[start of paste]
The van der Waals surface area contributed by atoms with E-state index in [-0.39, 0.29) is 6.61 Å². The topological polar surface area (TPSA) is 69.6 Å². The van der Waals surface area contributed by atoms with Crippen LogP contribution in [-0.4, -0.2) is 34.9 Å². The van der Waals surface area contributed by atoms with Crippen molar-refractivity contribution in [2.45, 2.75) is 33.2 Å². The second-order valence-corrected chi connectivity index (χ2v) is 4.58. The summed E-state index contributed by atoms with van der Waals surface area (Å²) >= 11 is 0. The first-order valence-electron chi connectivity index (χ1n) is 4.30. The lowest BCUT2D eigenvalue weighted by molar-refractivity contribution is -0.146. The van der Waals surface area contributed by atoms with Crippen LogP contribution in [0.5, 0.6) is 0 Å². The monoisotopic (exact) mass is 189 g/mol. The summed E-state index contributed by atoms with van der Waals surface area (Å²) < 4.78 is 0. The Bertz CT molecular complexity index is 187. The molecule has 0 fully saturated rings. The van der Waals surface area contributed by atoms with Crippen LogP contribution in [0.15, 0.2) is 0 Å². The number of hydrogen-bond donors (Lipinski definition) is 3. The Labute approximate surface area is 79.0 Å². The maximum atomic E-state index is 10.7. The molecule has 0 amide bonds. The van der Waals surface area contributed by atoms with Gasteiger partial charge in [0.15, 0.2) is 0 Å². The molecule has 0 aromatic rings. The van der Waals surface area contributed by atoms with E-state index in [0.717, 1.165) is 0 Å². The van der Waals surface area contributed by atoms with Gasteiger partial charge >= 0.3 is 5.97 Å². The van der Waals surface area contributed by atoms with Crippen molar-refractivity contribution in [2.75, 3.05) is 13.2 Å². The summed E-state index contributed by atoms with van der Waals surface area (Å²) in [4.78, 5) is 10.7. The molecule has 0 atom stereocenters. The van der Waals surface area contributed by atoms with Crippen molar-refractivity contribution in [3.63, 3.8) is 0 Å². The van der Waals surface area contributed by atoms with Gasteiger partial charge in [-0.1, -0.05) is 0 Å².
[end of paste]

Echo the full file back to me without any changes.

The van der Waals surface area contributed by atoms with E-state index in [-0.39, 0.29) is 6.61 Å². The topological polar surface area (TPSA) is 69.6 Å². The van der Waals surface area contributed by atoms with Crippen LogP contribution in [-0.4, -0.2) is 34.9 Å². The van der Waals surface area contributed by atoms with Crippen molar-refractivity contribution in [2.45, 2.75) is 33.2 Å². The second-order valence-corrected chi connectivity index (χ2v) is 4.58. The summed E-state index contributed by atoms with van der Waals surface area (Å²) >= 11 is 0. The first-order valence-electron chi connectivity index (χ1n) is 4.30. The lowest BCUT2D eigenvalue weighted by molar-refractivity contribution is -0.146. The van der Waals surface area contributed by atoms with Crippen LogP contribution in [0.5, 0.6) is 0 Å². The monoisotopic (exact) mass is 189 g/mol. The summed E-state index contributed by atoms with van der Waals surface area (Å²) < 4.78 is 0. The Bertz CT molecular complexity index is 187. The molecule has 0 fully saturated rings. The van der Waals surface area contributed by atoms with Crippen LogP contribution in [0.15, 0.2) is 0 Å². The number of hydrogen-bond donors (Lipinski definition) is 3. The Labute approximate surface area is 79.0 Å². The maximum atomic E-state index is 10.7. The molecule has 0 amide bonds. The van der Waals surface area contributed by atoms with Gasteiger partial charge in [0.15, 0.2) is 0 Å². The molecule has 0 aromatic rings. The van der Waals surface area contributed by atoms with E-state index in [0.717, 1.165) is 0 Å². The van der Waals surface area contributed by atoms with Gasteiger partial charge >= 0.3 is 5.97 Å². The van der Waals surface area contributed by atoms with Crippen molar-refractivity contribution in [2.75, 3.05) is 13.2 Å². The summed E-state index contributed by atoms with van der Waals surface area (Å²) in [4.78, 5) is 10.7. The molecule has 0 atom stereocenters. The van der Waals surface area contributed by atoms with Crippen molar-refractivity contribution in [3.63, 3.8) is 0 Å². The van der Waals surface area contributed by atoms with Gasteiger partial charge in [-0.1, -0.05) is 0 Å².